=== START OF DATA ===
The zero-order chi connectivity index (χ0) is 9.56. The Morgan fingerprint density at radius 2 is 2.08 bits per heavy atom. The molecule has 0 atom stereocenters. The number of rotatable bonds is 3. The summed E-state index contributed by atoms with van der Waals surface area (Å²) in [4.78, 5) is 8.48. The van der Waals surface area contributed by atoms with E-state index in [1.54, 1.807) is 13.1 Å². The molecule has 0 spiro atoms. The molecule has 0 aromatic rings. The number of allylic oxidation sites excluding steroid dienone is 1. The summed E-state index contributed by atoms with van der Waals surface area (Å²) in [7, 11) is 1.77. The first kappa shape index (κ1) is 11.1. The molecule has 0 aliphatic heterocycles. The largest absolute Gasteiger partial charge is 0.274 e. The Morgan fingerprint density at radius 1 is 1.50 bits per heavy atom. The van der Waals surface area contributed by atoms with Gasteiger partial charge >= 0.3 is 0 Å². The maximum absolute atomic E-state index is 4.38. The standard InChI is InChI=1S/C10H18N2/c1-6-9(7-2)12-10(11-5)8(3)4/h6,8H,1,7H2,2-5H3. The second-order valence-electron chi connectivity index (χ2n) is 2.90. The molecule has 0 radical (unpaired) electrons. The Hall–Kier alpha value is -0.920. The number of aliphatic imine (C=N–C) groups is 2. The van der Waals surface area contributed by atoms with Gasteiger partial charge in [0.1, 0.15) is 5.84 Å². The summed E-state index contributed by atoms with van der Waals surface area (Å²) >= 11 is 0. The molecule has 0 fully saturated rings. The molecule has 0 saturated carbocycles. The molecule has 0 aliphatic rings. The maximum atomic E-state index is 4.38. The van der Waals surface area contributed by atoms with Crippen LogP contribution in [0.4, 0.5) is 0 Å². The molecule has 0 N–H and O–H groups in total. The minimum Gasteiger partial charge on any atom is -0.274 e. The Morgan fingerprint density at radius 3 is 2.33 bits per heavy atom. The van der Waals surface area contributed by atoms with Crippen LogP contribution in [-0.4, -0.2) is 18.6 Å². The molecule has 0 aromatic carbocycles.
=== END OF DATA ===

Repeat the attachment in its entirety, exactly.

The zero-order chi connectivity index (χ0) is 9.56. The Morgan fingerprint density at radius 2 is 2.08 bits per heavy atom. The molecule has 0 atom stereocenters. The number of rotatable bonds is 3. The summed E-state index contributed by atoms with van der Waals surface area (Å²) in [4.78, 5) is 8.48. The van der Waals surface area contributed by atoms with E-state index in [1.54, 1.807) is 13.1 Å². The molecule has 0 spiro atoms. The molecule has 0 aromatic rings. The number of allylic oxidation sites excluding steroid dienone is 1. The summed E-state index contributed by atoms with van der Waals surface area (Å²) in [7, 11) is 1.77. The first kappa shape index (κ1) is 11.1. The molecule has 0 aliphatic heterocycles. The largest absolute Gasteiger partial charge is 0.274 e. The Morgan fingerprint density at radius 1 is 1.50 bits per heavy atom. The van der Waals surface area contributed by atoms with Gasteiger partial charge >= 0.3 is 0 Å². The maximum absolute atomic E-state index is 4.38. The standard InChI is InChI=1S/C10H18N2/c1-6-9(7-2)12-10(11-5)8(3)4/h6,8H,1,7H2,2-5H3. The second-order valence-electron chi connectivity index (χ2n) is 2.90. The molecule has 0 radical (unpaired) electrons. The Hall–Kier alpha value is -0.920. The number of aliphatic imine (C=N–C) groups is 2. The van der Waals surface area contributed by atoms with Gasteiger partial charge in [0.1, 0.15) is 5.84 Å². The summed E-state index contributed by atoms with van der Waals surface area (Å²) >= 11 is 0. The molecule has 0 fully saturated rings. The molecule has 0 saturated carbocycles. The molecule has 0 aliphatic rings. The maximum atomic E-state index is 4.38. The van der Waals surface area contributed by atoms with Crippen LogP contribution in [0.4, 0.5) is 0 Å². The molecule has 0 N–H and O–H groups in total. The minimum Gasteiger partial charge on any atom is -0.274 e. The Morgan fingerprint density at radius 3 is 2.33 bits per heavy atom. The van der Waals surface area contributed by atoms with Crippen LogP contribution in [-0.4, -0.2) is 18.6 Å². The molecule has 0 aromatic carbocycles.